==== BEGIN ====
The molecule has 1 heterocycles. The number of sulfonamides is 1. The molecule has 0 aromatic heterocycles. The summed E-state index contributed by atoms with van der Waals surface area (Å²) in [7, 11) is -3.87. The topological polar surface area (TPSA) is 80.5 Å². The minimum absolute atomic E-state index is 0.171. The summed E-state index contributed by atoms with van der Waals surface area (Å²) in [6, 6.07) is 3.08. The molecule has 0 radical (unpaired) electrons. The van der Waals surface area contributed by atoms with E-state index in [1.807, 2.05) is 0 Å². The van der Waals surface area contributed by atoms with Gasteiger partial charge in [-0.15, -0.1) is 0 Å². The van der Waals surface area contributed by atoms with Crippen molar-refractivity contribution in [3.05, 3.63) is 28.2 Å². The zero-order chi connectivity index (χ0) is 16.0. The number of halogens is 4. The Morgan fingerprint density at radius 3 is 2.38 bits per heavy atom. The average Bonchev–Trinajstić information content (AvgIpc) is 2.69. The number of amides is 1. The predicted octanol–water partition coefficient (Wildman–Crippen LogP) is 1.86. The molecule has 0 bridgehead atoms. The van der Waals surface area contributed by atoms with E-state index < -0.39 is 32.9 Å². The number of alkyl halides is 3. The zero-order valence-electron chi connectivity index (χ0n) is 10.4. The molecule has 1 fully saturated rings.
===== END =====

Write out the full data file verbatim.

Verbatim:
The molecule has 1 heterocycles. The number of sulfonamides is 1. The molecule has 0 aromatic heterocycles. The summed E-state index contributed by atoms with van der Waals surface area (Å²) in [7, 11) is -3.87. The topological polar surface area (TPSA) is 80.5 Å². The minimum absolute atomic E-state index is 0.171. The summed E-state index contributed by atoms with van der Waals surface area (Å²) in [6, 6.07) is 3.08. The molecule has 0 radical (unpaired) electrons. The van der Waals surface area contributed by atoms with E-state index in [1.807, 2.05) is 0 Å². The van der Waals surface area contributed by atoms with Gasteiger partial charge in [-0.15, -0.1) is 0 Å². The van der Waals surface area contributed by atoms with Crippen molar-refractivity contribution in [3.05, 3.63) is 28.2 Å². The zero-order chi connectivity index (χ0) is 16.0. The number of halogens is 4. The Morgan fingerprint density at radius 3 is 2.38 bits per heavy atom. The average Bonchev–Trinajstić information content (AvgIpc) is 2.69. The number of amides is 1. The predicted octanol–water partition coefficient (Wildman–Crippen LogP) is 1.86. The molecule has 0 bridgehead atoms. The van der Waals surface area contributed by atoms with E-state index < -0.39 is 32.9 Å². The number of alkyl halides is 3. The zero-order valence-electron chi connectivity index (χ0n) is 10.4. The molecule has 1 fully saturated rings.